July 28th, 2017 null Tag Hospice Care

Hospice: Why Sooner Is Better Than Later

by Mike Fleming

“When is the right time for hospice?”

It’s a question we hear nearly every day. And this question is typically followed with a statement like: “we’re not sure we’re ready.”

There are few easy answers when it comes to a serious or terminal illness, but through education and knowledge, you can put yourself and your loved ones in a position to make informed, empowered choices.

“The Right Time”

Hospice is a 100% covered Medicare benefit for anyone with a life expectancy of 6 months or less, if the disease runs its normal course.  This does NOT mean the patient is actively dying, that the patient needs to suspend all treatment options and medications, or that there’s any guarantee of how much time they have left.

What it DOES mean is a hospice conversation is for anyone with a serious illness who wants to explore all of their care options, to discuss their goals, and to be in a position to make an informed choice.  (Unfortunately, the average patient only receives hospice for only a fraction of the benefit.  We’ll get into those numbers more a little later.)

“Not Ready”

As both a 14-year hospice veteran and the child of a parent who benefitted from hospice, I can say with confidence that being “ready” is a misnomer.  Very often, we’re not ever going to be 100% ready to say our final goodbyes.  The loss of a loved one is hard and carries with it a set of complex emotions.  The discussion about care options should be less about readiness and more about how to make the most of every moment.  The hospice journey should be about meeting the patient and family’s goals, celebrating every special moment, bringing as much quality as possible to every day, and providing support and comfort every step of the way.

“Hope”

Our hospitals and physicians are brilliantly skilled and do so much good for those under their care.  There have been significant medical breakthroughs and technological advances that, in many cases, have given us new hope for recovery and cure, even in the face of a lie-threatening illness.  With these advances, however, has come the belief that the only appropriate “hope” is one for a full recovery. 

It’s why I have a love/hate relationship with the word “hope.”  On one hand, hope is fundamental to who we are as humans and an essential part of life.  On the other hand, hope for recovery or cure in the face of an uncurable disease sets us up for disappointment and heartache. 

Because cure isn’t always an achievable goal.  And in the face of a serious illness, goals and priorities change.  A conversation with a hospice specialist helps you talk through these goals and priorities.  And then a care plan can be developed to address what’s important to you. 

“17 Days Isn’t Enough”

So then why is there such a glaring discrepancy between the length of the hospice benefit (180 days) and the number of days of hospice care the average patient receives (17.4 days)?  And why has this discrepancy continued to widen as hospice stays have grown shorter and shorter?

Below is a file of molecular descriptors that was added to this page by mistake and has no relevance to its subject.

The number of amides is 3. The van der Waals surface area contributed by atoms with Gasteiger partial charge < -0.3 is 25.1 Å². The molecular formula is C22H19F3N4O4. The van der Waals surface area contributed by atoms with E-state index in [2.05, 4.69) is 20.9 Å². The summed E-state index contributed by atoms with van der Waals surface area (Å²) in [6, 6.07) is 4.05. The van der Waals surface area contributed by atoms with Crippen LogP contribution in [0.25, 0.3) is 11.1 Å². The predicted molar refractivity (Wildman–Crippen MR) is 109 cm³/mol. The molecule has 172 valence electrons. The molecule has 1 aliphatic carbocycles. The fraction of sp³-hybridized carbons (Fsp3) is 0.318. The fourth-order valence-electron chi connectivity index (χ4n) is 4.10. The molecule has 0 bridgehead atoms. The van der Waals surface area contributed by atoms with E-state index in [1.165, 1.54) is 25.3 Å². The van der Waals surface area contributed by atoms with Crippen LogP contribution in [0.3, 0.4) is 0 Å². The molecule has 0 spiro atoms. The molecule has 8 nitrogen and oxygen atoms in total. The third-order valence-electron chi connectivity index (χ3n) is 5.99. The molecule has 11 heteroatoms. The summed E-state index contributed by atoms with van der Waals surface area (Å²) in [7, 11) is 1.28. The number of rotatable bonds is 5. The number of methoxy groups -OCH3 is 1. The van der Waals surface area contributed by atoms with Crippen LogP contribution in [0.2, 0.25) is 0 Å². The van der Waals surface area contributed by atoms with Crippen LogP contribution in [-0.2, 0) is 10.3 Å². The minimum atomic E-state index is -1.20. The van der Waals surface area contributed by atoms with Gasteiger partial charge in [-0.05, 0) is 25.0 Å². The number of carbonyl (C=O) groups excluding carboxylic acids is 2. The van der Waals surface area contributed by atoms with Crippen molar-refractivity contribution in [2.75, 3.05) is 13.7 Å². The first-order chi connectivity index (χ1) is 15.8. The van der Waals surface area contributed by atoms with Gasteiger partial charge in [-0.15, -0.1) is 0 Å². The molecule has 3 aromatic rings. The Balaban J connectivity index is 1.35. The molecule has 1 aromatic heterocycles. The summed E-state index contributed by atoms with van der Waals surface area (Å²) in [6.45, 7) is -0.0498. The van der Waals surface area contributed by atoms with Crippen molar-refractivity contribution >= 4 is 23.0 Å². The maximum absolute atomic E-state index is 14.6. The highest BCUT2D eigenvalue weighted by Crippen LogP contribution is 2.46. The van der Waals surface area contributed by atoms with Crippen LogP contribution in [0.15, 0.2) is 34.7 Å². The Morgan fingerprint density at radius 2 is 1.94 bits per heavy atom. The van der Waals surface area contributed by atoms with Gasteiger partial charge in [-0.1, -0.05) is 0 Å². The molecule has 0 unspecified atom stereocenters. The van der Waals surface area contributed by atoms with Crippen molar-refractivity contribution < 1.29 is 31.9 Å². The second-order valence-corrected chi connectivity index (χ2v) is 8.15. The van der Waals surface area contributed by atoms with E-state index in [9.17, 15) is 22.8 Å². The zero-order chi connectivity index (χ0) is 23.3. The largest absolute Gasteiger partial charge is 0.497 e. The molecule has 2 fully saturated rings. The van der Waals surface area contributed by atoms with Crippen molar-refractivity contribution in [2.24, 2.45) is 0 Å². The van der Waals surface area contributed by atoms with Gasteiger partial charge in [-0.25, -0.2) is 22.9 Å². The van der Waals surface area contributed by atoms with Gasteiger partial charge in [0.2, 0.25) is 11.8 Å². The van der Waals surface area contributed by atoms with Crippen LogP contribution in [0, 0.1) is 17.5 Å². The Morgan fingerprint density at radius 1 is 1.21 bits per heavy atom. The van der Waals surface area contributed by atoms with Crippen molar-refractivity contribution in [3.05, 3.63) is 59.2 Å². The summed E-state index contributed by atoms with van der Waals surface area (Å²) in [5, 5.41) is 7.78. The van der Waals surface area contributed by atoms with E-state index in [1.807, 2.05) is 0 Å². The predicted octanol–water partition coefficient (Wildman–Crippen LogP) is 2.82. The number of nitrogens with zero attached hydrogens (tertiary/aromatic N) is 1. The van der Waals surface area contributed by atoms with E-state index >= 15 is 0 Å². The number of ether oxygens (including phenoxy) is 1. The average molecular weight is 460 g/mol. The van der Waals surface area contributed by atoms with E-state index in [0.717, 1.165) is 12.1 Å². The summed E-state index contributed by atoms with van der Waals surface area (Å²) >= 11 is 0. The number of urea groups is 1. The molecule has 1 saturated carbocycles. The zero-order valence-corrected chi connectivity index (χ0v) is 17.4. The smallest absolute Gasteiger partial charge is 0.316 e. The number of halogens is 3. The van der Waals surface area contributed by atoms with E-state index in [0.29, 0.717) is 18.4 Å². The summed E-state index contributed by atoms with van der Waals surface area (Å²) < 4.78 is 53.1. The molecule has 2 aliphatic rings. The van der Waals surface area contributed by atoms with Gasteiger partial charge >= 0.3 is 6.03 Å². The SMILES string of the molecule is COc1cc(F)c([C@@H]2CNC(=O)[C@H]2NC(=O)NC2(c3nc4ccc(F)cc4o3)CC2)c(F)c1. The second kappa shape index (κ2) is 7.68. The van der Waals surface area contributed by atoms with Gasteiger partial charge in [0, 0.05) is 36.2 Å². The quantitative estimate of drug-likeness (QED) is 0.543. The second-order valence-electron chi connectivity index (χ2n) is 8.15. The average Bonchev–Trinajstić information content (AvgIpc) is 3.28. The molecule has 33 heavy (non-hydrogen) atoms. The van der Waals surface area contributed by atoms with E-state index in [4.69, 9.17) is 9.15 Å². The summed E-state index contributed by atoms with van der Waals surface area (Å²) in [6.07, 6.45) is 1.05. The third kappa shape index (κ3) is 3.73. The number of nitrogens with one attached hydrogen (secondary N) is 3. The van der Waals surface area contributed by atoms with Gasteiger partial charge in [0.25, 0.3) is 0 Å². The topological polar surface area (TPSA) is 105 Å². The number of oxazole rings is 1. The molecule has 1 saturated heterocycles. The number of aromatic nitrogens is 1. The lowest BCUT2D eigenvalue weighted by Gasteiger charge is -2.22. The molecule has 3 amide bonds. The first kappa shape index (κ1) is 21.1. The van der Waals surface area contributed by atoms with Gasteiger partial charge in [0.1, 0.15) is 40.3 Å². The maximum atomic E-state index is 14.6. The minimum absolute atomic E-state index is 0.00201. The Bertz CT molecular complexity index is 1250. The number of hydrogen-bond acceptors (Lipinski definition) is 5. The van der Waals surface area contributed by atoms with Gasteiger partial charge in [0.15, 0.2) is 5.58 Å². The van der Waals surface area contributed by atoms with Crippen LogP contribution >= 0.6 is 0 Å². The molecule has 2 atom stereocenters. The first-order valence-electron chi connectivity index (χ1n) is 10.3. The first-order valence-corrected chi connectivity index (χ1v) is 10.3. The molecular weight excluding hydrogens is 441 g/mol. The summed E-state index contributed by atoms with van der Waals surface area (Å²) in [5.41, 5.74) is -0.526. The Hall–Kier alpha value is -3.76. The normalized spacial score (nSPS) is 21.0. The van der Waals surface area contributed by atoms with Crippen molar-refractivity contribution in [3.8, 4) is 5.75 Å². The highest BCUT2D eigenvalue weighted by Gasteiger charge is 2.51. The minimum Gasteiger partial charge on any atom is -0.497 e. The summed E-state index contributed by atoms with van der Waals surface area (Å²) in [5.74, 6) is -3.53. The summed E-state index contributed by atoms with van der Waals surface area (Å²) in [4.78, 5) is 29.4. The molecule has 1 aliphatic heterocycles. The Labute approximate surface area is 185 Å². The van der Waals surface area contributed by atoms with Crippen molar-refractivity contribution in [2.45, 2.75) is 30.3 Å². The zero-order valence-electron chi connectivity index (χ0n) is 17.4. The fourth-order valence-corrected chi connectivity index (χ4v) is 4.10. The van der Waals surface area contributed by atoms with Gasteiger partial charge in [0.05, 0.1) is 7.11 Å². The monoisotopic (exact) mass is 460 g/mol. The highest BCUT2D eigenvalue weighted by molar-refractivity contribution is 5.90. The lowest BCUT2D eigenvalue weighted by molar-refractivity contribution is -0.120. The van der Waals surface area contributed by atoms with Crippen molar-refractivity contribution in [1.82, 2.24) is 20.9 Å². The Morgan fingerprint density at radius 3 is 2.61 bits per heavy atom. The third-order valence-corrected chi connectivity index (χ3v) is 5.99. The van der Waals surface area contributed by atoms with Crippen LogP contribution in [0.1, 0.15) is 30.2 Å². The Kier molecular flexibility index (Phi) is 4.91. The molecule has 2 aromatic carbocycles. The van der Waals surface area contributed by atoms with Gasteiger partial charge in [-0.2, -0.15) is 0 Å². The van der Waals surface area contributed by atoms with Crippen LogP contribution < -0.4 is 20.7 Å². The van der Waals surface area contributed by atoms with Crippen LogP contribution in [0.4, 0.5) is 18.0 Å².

The myths and misconceptions surrounding hospice are a driving force here.  Add to that our societal belief that we should always “fight” for a cure even in the face of insurmountable odds, and it’s no wonder that there’s a reluctance to consider the hospice path.

Unfortunately, delayed access to hospice care isn’t without its problems.  As any hospice specialist would tell you, 17 days of hospice is far better than no hospice at all.  But the hospice team can do so much more to support the patient and family if they have more time. 

In fact, study after study emphasizes the value of earlier access to hospice.  Multiple studies have even validated that hospice care can extend your life expectancy.  Yes, you read that right.  Patients on hospice can live as many as 81 days longer than patients without hospice.

And the advantages of entering hospice early, or at least sooner rather than later, are many. Symptoms may be better managed. Pain and psychological suffering may be minimized. The longer patients are in hospice, research shows, the more they benefit from it. A patient in hospice care is more likely to be at home than in the intensive care unit of a hospital, enjoying the comforts of their own bed, their loved ones, their pets, and familiar surroundings.

“Coming to Terms”

Confronting death is hard.  Acknowledging that the burden of treatment outweighs the benefits is hard.  And accepting that hope for more years has turned to months, weeks, and days is hard. 

However, that doesn’t mean we can turn a blind eye to our available options. 

As patients, family members, and friends, we should come together and seek to become better informed and better empowered to choose our own path.

This means asking our healthcare professionals about ALL of our options.  Doing our own research.  Taking time to review the benefits and risks of a current or recommended treatment plan.  And advocating for the care path that is most consistent with our priorities, goals, and wishes.

Whether or not hospice is the right answer today, knowledge is power.  It’s the key to feeling more control of your care, and it’s the best way to make sure you have the opportunity to live every day of your life on your own terms. 

Learn more about the hospice benefit and whether Amedisys can help by contacting the hospice care center in your area or by taking our “Is Hospice the Answer?” quiz.

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